Publishers Harper Wave recently sent me an advance copy of their new book, The Well-Tempered City (Amazon link) by Jonathan F.P. Rose, which discusses how cities can become sustainable and happy in the 21st century. The book covers an ambitious range of subjects from sprawl, water, and climate change, to social networks, behavior change, inequality, and happiness. No matter where you are on the change-making spectrum, you’ll find thought-provoking ideas here.
In this post, we’ll expand upon one crucial element of the book: Integrating community participation into city planning. If cities are to make the profound changes that the 21st century will demand of them they’ll need to create new ways of engaging with communities.
Neighbors fear a library will disturb the peace? I’ve seen a lot of these kinds of conflicts recently. Earlier this year I witnessed a gymnasium full of horrified neighbors howling over a proposal to pedestrianize a street in San Francisco’s North Beach neighborhood. Then a similar crowd packed City Hall several months later to protest removing parking in the Parkside neighborhood across town to make safety improvements for people walking and taking transit.
One might well not condone the behavior at such public meetings and one might easily disagree with protester’s viewpoints, but it’s hard to deny that there’s a psychological need here that’s not being met. As Jonathan Rose explains in The Well-Tempered City, the tools currently in use for planning cities developed in the 20th century are now outmoded. The current citizen engagement process makes people feel like an afterthought, a process that only exacerbates their fears and entrenches their original perspectives around an idea.
Urban planner James Rojas is smart, softly-spoken, and likeable, the kind of guy you’d go frisbee golfing with. We met a couple of years ago when I’d ruffled some neighbors’ feathers by proposing the pedestrianization of a local commercial street. James taught me a valuable lesson: The way you engage a person with an issue profoundly influences their take on that issue.
James has a simple and powerful exercise to demonstrate this. A pile of knick-knacks is dumped on a table…
And participants are asked to build their favorite childhood memory…
Then, people get into groups and build their dream neighborhood…
It’s a lot of fun. You’ll see me in one of the photos above, having a great time, working with colleagues to move a community garden here and there to find the perfect location. The exercise is both playful and meaningful and children are as welcome as adults. People forget “the issues” and find common ground, rediscovering their deeper needs and what really makes a place special.
In all his years leading this exercise, James says that nobody has ever built parking lots and highways – or indeed any kind of special provision for automobiles – in their dream neighborhood. Stimulated by their childhood memories, people of all ages and backgrounds create dense, walkable places with public spaces, trees, and gardens. This happens every time.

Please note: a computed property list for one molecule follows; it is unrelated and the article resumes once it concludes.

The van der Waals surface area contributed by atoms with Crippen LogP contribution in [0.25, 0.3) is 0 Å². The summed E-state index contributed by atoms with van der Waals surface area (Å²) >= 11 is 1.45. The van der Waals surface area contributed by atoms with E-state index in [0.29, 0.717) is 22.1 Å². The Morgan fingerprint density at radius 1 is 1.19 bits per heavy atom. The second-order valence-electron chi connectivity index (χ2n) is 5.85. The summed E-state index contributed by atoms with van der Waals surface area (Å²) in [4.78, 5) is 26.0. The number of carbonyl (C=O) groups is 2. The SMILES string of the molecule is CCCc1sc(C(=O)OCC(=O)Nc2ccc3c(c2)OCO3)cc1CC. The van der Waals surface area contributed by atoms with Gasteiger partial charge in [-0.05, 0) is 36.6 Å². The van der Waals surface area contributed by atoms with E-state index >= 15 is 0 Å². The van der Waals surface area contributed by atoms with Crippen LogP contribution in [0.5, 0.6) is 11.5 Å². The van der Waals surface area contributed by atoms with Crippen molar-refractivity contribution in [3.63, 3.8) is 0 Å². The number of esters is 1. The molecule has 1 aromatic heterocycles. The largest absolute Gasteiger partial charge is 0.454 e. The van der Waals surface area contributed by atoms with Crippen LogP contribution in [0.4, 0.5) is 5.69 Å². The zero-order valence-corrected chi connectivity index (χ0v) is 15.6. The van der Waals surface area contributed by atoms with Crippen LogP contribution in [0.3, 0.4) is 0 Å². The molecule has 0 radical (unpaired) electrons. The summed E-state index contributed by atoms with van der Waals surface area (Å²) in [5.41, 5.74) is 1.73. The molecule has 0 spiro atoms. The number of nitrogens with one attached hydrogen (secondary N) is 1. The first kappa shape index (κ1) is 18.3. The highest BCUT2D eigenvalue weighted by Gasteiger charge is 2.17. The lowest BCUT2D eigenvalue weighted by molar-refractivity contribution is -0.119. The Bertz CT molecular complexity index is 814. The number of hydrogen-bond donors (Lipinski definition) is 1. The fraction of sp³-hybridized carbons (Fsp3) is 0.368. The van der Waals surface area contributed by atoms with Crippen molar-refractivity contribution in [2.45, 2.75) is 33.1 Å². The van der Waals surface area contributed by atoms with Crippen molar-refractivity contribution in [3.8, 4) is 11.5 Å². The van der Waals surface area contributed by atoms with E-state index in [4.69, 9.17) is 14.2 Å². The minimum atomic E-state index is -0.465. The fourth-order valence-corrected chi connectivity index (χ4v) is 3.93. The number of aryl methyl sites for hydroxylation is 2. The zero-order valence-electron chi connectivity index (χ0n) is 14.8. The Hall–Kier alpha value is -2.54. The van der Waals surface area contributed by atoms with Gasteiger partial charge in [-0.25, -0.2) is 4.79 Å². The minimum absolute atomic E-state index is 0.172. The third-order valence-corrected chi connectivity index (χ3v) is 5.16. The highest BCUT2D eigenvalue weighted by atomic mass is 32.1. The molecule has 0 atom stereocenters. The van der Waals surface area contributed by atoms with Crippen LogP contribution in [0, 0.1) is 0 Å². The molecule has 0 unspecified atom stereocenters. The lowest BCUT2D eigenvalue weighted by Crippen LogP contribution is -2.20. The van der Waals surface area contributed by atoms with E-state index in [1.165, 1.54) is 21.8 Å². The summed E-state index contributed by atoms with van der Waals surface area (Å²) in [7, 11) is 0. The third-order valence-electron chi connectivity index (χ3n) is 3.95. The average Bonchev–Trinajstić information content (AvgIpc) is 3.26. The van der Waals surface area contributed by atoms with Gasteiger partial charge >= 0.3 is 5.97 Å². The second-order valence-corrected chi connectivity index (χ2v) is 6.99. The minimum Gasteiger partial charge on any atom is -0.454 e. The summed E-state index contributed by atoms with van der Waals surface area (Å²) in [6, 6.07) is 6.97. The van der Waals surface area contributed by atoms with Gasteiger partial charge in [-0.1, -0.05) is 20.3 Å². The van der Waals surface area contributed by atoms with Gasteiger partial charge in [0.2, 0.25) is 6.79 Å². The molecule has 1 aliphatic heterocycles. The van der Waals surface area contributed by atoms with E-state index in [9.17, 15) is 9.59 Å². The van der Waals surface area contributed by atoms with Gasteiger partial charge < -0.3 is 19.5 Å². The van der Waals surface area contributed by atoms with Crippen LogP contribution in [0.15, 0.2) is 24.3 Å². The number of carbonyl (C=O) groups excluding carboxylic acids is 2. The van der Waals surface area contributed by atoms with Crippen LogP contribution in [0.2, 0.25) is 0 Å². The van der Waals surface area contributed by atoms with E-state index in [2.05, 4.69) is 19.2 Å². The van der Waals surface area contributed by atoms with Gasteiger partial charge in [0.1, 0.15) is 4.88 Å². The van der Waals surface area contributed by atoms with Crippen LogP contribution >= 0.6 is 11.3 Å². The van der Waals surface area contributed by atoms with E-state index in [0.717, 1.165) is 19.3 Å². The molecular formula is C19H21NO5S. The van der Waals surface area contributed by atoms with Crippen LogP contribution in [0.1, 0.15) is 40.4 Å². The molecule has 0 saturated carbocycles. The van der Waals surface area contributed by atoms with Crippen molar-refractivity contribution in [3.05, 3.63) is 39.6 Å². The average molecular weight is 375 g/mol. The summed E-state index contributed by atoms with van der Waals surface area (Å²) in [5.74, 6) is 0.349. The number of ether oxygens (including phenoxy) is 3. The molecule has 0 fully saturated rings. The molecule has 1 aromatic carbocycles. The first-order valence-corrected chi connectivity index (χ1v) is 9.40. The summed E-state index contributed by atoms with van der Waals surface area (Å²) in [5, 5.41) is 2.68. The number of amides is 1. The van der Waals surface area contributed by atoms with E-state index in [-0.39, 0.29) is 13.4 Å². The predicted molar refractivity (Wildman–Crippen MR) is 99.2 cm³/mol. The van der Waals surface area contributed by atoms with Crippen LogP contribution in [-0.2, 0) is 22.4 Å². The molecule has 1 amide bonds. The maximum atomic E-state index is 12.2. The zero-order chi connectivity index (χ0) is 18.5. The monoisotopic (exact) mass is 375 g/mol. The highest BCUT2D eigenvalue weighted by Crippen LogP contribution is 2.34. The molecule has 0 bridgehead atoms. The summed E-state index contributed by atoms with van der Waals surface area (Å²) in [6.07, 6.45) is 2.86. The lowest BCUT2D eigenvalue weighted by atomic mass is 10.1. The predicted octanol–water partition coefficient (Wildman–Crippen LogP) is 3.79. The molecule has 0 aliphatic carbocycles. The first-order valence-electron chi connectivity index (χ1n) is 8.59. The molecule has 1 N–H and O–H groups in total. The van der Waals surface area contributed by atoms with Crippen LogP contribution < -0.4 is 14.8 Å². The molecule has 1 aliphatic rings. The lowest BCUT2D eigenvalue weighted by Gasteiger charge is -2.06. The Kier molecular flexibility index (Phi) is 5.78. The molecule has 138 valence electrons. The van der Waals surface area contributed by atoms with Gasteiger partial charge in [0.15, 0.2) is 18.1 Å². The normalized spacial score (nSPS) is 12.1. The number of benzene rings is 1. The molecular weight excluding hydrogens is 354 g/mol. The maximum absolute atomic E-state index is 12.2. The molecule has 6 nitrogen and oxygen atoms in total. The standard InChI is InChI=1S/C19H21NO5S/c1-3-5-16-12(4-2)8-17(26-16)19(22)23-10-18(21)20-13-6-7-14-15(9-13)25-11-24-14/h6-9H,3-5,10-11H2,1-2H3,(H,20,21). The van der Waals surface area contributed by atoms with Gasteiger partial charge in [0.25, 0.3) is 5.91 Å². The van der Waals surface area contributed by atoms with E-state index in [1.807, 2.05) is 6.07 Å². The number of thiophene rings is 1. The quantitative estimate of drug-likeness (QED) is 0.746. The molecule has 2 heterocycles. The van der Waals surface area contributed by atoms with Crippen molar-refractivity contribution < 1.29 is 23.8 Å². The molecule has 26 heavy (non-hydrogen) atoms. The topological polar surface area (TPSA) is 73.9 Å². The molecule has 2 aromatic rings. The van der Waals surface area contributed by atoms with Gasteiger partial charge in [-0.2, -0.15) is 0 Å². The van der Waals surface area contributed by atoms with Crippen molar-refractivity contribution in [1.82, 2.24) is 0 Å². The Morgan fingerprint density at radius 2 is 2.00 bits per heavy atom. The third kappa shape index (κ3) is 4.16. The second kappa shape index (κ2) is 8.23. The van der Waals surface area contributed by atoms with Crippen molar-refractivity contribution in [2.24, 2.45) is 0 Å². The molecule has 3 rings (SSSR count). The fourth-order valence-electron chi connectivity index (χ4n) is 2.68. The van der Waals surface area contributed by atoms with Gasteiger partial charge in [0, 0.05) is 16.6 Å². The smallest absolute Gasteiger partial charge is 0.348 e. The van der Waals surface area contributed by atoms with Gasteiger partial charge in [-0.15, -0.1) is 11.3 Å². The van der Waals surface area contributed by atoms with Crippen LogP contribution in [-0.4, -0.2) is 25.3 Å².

And yet, what happens when, instead of using their creative brains to build their dream neighborhood, people are asked the simple question: What do you want to do about parking in your neighborhood? Unsurprisingly, people usually want to keep the parking.
So the way people engage with a question greatly influences the answer they give. Perhaps this is why local governments and universities looking to improve cities and campuses in meaningful ways are increasingly inviting James to lead these exercises. The results are compiled into a “values report”, summarizing the common elements of participants’ ideas.
In 1997, a large project in Utah embraced a similar approach. Envision Utah, discussed in The Well-Tempered City, was an initiative to address the rapid unchecked sprawl of Salt Lake City’s suburbs. Elected officials, developers, environmentalists, business leaders, and residents were brought together to create a single vision of what they wanted this growth to look like.
During two years, over two hundred workshops were conducted. In the workshops, participants placed on a map squares representing different kinds of development, such as town houses, shopping centers, and apartment buildings. At first, participants replicated the lower-density developments they already knew. But when the facilitators pointed out that this clashed with previously-stated desires to preserve Utah’s unique nature, participants started to instead create dense, mixed-use developments. Although the project’s results weren’t legally binding, its outcomes greatly affected future development with dense building and light rail construction coming soon after.
Envision Utah succeeded because of three factors. Firstly, participants were educated about the factors to consider – air quality, land use, energy use, housing costs, and so on – in their deliberations and how their decisions would affect those factors. Secondly, a wide range and number of people were included, not just the loudest voices who typically dominate community meetings. Thirdly, like with James Rojas’s exercises, participants engaged with their hands, helping them to see the issues in a fresh light.
Increasingly, the pace of change to address 21st century challenges are being met at the city, not the national, level, especially in large countries like the US. But local governments rarely act quickly without a mandate from the people. A departure from the 20th century’s top-down projects with tokenistic citizen engagement at the end, hands on engagement methods like those of James Rojas and Envision Utah can deliver a clear message to governments to step up and create bold, positive changes.
No matter how they get around on a daily basis, everybody ultimately wants walkable, sustainable cities. It just depends on how they’re asked.